The dog days of August used to feature a flurry of articles about the blockbuster September issues of fashion magazines, comparing the number of ads and overall heft of Vogue, Harper's Bazaar and InStyle. Analysis of their late-summer thud seems perfunctory now (if not a little dated) given the present cult of independent lifestyle and fashion personalities on social media; their output's metabolism is measured minute by minute in clicked hearts and breathless comments.
Today, the bigger, more interesting data would be on juggernauts like The Blonde Salad; the blog's founder, Chiara Ferragni, has four million Instagram followers and counting. Her editorial output is harder to measure, given that posts from 'social brands' often occupy the space between unbiased opinion and advertising.
So who's watching these influencers? Everyone, it seems. Yet no one in Canada has bothered to make local personalities disclose the details of arrangements made with the brands they feature in their posts – not even agencies established to protect consumers from deceptive endorsement practices.
When it first issued regulations addressing the advent of digital media in 2009, the Federal Trade Commission – a U.S. federal agency that ostensibly protects consumers from things like fraud and deception in advertising (and has the power to issue fines) – extended its watchdog purview to cover social media and blogs. The umbrella guidelines opened wider in 2013, when a major update was made to the rules, requiring users of sites such as Tumblr, Twitter and Instagram to provide disclosure of sponsorship; it also recommends the use of clear hashtag language such as #sponsored or #ad in the original post or tweet. In the U.K., the Advertising Standards Authority fills a similar role.
In Canada, however, there is no direct equivalent to the FTC. The closest counterpart is the Competition Bureau, an independent law-enforcement agency that applies the government's Competition Act on behalf of consumers to everything from bogus telemarketing prize schemes to corporate mergers to the regulation of clothing labels. But no Canadian law or agency specifically covers disclosure of a commercial relationship between digital influencers and advertisers online, let alone enforces it.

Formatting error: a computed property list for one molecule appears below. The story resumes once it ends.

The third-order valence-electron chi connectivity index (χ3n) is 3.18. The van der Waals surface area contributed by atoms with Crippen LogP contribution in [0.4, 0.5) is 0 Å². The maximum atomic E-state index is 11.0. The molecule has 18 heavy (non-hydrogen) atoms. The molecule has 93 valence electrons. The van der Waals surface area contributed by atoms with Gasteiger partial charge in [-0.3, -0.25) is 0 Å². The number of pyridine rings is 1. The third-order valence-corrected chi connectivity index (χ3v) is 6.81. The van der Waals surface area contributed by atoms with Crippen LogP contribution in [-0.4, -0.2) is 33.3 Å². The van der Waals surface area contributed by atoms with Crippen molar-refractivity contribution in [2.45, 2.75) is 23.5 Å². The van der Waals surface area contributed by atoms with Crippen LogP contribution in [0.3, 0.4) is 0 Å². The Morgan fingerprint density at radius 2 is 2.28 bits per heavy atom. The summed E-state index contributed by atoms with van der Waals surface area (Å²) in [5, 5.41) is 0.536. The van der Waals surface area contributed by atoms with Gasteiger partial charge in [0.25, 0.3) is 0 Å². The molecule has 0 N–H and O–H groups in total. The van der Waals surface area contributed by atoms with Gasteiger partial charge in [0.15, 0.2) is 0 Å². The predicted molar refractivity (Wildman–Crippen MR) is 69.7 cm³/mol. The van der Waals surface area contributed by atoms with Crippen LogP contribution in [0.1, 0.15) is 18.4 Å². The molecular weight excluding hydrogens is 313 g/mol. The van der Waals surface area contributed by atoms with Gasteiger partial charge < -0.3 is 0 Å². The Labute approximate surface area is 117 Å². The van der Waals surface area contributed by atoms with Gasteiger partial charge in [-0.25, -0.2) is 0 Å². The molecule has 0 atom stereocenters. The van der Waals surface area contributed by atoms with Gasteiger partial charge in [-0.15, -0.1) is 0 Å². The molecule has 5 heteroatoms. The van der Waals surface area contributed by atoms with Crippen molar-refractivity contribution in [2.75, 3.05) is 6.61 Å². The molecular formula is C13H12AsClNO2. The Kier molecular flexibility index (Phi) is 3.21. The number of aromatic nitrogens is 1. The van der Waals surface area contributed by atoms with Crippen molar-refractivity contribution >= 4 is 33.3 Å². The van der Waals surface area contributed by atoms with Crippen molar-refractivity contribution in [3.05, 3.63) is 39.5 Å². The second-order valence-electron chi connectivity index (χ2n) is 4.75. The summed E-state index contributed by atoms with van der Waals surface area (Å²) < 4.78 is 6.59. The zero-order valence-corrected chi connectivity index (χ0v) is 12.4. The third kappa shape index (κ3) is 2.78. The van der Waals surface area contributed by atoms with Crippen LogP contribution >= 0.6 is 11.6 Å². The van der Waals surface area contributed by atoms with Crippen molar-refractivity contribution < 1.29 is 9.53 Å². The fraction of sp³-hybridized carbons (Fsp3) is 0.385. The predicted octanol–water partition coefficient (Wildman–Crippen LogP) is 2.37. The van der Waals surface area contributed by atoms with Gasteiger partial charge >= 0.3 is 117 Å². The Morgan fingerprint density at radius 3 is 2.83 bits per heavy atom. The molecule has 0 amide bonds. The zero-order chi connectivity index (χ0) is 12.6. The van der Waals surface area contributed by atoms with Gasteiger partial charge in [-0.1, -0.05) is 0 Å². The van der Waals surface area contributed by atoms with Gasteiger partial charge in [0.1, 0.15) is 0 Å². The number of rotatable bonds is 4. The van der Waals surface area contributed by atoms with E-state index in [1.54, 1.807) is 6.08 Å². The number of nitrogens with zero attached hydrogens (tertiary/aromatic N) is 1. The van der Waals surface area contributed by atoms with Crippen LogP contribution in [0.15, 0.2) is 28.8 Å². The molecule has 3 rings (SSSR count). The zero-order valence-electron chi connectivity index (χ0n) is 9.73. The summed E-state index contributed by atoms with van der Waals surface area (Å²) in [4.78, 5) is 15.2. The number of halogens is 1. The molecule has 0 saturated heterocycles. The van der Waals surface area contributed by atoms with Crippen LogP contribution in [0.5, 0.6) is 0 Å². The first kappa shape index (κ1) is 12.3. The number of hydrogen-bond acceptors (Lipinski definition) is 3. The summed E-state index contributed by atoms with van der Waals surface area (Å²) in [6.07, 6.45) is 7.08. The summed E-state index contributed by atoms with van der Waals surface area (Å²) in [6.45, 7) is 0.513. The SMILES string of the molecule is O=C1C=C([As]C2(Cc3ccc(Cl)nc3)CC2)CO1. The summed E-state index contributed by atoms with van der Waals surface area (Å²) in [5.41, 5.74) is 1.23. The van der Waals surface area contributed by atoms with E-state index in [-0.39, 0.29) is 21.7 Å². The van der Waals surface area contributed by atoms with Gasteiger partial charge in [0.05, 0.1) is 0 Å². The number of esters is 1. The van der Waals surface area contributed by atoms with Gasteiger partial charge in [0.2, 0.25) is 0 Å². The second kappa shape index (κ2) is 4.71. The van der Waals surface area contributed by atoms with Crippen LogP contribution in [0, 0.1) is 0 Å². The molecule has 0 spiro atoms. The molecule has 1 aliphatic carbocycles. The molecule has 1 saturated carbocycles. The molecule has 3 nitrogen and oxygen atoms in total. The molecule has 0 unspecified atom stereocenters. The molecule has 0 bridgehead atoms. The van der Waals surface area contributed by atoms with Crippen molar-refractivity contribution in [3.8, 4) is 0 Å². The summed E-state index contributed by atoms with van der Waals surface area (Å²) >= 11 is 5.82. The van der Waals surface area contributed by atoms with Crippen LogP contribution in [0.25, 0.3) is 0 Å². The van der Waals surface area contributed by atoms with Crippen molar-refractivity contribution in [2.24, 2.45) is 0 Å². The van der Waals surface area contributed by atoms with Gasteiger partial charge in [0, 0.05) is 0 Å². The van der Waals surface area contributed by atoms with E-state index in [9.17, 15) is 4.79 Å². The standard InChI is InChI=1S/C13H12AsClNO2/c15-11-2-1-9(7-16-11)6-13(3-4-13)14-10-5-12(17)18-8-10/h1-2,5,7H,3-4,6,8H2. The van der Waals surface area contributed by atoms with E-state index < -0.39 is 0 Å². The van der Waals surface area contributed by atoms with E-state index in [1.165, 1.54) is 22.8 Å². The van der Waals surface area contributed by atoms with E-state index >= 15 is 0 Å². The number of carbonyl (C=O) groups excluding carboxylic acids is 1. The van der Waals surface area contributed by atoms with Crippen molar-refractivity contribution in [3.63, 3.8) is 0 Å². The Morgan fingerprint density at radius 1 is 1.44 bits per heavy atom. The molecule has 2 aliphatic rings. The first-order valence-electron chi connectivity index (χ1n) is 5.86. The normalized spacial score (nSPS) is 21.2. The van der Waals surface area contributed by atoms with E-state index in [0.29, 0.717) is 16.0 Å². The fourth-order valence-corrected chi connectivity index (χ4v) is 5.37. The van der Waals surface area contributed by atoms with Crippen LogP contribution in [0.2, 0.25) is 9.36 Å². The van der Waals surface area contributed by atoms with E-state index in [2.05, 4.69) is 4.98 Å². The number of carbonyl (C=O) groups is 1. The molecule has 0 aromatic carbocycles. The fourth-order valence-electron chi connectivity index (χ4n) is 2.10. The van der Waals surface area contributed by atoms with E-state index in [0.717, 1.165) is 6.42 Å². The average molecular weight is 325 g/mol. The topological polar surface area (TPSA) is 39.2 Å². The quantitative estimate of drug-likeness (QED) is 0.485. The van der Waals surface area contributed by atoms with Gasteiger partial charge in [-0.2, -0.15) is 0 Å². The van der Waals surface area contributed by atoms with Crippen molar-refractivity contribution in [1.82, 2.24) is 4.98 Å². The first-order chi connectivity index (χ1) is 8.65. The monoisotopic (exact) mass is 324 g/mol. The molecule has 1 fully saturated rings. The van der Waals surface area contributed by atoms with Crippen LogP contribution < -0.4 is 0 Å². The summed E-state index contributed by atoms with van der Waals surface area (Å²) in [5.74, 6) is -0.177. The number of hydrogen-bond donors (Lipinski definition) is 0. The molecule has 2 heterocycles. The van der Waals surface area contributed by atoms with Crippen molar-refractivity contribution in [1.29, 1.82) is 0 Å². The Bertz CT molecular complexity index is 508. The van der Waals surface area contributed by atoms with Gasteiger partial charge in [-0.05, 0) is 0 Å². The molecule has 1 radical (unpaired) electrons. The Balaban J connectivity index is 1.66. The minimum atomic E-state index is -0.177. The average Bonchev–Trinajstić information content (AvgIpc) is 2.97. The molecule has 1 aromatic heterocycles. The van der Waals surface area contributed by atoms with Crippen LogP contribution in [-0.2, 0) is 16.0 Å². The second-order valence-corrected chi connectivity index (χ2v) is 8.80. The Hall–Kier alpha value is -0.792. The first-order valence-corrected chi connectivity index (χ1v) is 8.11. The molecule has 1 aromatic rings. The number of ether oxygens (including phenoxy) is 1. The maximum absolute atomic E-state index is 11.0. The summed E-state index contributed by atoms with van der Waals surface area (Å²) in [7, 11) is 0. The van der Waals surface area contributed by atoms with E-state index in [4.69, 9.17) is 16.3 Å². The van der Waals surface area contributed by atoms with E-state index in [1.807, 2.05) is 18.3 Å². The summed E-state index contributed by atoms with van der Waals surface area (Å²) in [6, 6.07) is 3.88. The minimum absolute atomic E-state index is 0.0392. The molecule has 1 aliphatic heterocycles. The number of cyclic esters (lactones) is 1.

There is the Canadian Code of Advertising Standards, which the industry uses to regulate itself: Agencies field complaints and take them to a council for review. The Code was published in 1963, which makes it sound more antiquated than it is. In fact, the not-for-profit's guidelines could well be used to oversee the changing media landscape. A quick call referred my inquiries to the clauses covering authenticity and general rules of disclosure. Clause number two (of 14) concerns disguised advertising techniques and states that "no advertisement shall be presented in a format or style that conceals its commercial intent." Clause number seven is also relevant to testimonials, endorsements or representation of opinion or preference. All good practices, in principle (especially for maintaining trust between the blogger and the all-important follower who's made them what they are), but they still aren't explicitly the law here.